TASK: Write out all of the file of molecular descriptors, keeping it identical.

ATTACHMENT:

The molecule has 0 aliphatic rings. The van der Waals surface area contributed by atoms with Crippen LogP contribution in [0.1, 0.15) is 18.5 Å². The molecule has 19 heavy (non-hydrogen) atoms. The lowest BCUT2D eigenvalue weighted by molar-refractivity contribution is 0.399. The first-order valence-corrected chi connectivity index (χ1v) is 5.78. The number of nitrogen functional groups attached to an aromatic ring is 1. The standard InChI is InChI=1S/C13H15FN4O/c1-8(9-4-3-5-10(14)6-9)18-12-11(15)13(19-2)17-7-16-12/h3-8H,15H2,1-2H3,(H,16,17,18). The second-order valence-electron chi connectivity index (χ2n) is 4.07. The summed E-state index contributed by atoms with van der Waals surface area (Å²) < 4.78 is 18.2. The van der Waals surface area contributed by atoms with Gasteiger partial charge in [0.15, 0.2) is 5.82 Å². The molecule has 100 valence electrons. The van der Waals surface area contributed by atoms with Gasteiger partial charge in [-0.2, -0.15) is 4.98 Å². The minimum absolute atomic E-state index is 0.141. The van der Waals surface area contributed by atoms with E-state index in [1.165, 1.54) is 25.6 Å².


The molecule has 0 aliphatic rings. The van der Waals surface area contributed by atoms with Crippen LogP contribution in [0.1, 0.15) is 18.5 Å². The molecule has 19 heavy (non-hydrogen) atoms. The lowest BCUT2D eigenvalue weighted by molar-refractivity contribution is 0.399. The first-order valence-corrected chi connectivity index (χ1v) is 5.78. The number of nitrogen functional groups attached to an aromatic ring is 1. The standard InChI is InChI=1S/C13H15FN4O/c1-8(9-4-3-5-10(14)6-9)18-12-11(15)13(19-2)17-7-16-12/h3-8H,15H2,1-2H3,(H,16,17,18). The second-order valence-electron chi connectivity index (χ2n) is 4.07. The summed E-state index contributed by atoms with van der Waals surface area (Å²) < 4.78 is 18.2. The van der Waals surface area contributed by atoms with Gasteiger partial charge in [0.15, 0.2) is 5.82 Å². The molecule has 100 valence electrons. The van der Waals surface area contributed by atoms with Gasteiger partial charge in [-0.2, -0.15) is 4.98 Å². The minimum absolute atomic E-state index is 0.141. The van der Waals surface area contributed by atoms with E-state index in [1.165, 1.54) is 25.6 Å².